SECTION G: TEACHING STORIES 2 How I Learned to Be a Teacher By David Morris Dr. David Morris is one of the teachers I wrote about in the “My Best Teachers” section earlier in this chapter. I cannot overemphasize the importance of colleagues who share your goals and approaches to education. They are partners in transforming the lives of students and schools. Since I left Edward R. Murrow High School, David and I have continued to work together. He has been a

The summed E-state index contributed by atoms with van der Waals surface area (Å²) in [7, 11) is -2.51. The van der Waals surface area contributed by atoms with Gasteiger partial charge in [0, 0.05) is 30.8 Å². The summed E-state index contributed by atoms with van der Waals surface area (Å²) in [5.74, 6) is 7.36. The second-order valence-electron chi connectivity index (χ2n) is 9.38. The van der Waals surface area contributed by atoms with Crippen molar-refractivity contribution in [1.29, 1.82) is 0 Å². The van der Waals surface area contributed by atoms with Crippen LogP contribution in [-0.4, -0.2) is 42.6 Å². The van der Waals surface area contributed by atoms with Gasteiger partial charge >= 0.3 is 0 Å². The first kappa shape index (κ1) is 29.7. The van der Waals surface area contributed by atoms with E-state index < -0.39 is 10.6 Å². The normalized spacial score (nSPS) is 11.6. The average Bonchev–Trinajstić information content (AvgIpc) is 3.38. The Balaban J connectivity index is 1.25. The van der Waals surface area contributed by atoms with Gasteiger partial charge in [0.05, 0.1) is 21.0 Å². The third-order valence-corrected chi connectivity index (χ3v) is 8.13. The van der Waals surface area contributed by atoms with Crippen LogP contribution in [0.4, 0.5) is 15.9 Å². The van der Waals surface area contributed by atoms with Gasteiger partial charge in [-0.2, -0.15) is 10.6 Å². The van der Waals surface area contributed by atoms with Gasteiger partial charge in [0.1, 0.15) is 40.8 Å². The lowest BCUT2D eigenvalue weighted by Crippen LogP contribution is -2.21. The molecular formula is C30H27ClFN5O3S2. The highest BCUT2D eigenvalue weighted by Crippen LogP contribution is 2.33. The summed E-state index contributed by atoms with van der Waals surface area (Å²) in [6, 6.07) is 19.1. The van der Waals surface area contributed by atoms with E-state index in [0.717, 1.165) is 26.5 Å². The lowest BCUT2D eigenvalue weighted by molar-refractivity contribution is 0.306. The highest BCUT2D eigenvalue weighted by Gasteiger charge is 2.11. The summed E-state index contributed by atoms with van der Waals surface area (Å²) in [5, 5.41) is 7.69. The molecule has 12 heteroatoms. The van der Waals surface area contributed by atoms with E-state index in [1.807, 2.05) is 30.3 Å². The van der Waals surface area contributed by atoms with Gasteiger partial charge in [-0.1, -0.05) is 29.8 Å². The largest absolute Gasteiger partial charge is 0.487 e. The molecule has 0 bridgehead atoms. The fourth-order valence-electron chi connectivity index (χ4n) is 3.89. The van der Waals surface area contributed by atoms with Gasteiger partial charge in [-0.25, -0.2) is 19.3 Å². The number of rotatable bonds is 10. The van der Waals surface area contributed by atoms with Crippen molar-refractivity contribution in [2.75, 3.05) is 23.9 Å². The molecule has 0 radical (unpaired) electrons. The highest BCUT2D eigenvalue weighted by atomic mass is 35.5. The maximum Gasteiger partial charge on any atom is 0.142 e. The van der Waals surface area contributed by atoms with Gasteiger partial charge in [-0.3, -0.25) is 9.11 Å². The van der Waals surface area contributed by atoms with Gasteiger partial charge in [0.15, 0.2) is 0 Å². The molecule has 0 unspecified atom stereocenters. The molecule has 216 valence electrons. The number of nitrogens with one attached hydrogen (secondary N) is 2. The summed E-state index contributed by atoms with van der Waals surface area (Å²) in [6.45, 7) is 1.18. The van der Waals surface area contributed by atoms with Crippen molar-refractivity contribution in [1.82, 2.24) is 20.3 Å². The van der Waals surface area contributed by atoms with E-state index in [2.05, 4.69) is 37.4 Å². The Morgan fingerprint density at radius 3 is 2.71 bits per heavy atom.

cooperating teacher for observers and student teachers, a high school assistant principal, and an adjunct assistant professor at Hofstra University.—Alan Singer I was born in Barbados in 1958. At that time Barbados was part of the British West Indies. Today, it is an independent country with a population of about 260,000 people. I lived in Barbados until I was 19, when I immigrated to the United States and settled with family members in Brooklyn, New York. The neighborhood where I lived was largely West Indian. While I was a child in Barbados, my father was a minister. Because of his vocation, my family moved every 2 to 3 years. My mother was as religious as my father. Schooling was important to my parents, but as a young child I was never interested in learning. I loved playing outside, building things, doing all sort of different things. I was not bad. I just did not want to do school work. As a result, I was always being punished. The public schools we attended as children were very, very crowded, so it was easy not to do the work. They did not have enough books to go around. Just the teacher and the board. The common entrance exam at age 10 or 11 determined your life. If you passed the first two parts, you moved on. If you did not pass, you stayed in elementary school until age 16. My older brothers and sister scored high on the exams and went to the top public high schools. Because of my poor performance on the common entrance exams, I would have been denied admission to these programs, so my mother decided I would attend a private school. In Barbados, teaching meant lecturing to the class, and students who did not pay attention faced physical punishment. The teacher told you a story and you wrote everything down. If you did not do well on tests, you got lashes. If you did not do the homework, you got lashes. In the early grades, I occasionally got lashes. However, in high school I was a better student and was always at the top of my class. My father died when I was 9 years old and this was a major turning point in my life. We moved closer to the city and I joined the Boy Scouts. I gained a lot of confidence in myself from my experience in the Boy Scouts: marching at parades, recruiting other boys, and taking responsibility This helped me in school. I began to pay attention. By the time I finished high school, I was the top performer in my school on the Cambridge University O’Level examinations. My mother moved to the United States in 1973, but I stayed behind in Barbados with my four brothers and two sisters. There is a tradition in the Caribbean that an older sibling takes care of the younger children because parents are often forced to migrate to find work. When I came to the United States, I worked in a coat factory. The factory was started by two Polish Jewish brothers. They were survivors of the World War II concentration camps. Half of the people who worked at the factory were Holocaust survivors and most of the others were Dominicans or Puerto Ricans. I worked at the factory for about 9 months until I got laid off; then, I started school at Hunter College in the City University of New York. At that time, I thought of my stay in the United States as temporary, so I wanted to study something I could use when I returned to Barbados. Because I was considering a career in law, I majored in both Political Science and Communications, and minored in history. When I graduated from college, I got a job at the public library and entered the New York University School of Education’s doctoral program in communications. But life takes funny bounces. My mother knew someone who worked at the New York City Board of Education, and she was able to get me a teaching position. Because of my background in communications, I was assigned to teach at Edward R. Murrow High School, a special theme magnet school. When I started at Murrow, I had no educational credentials. I decided to kill two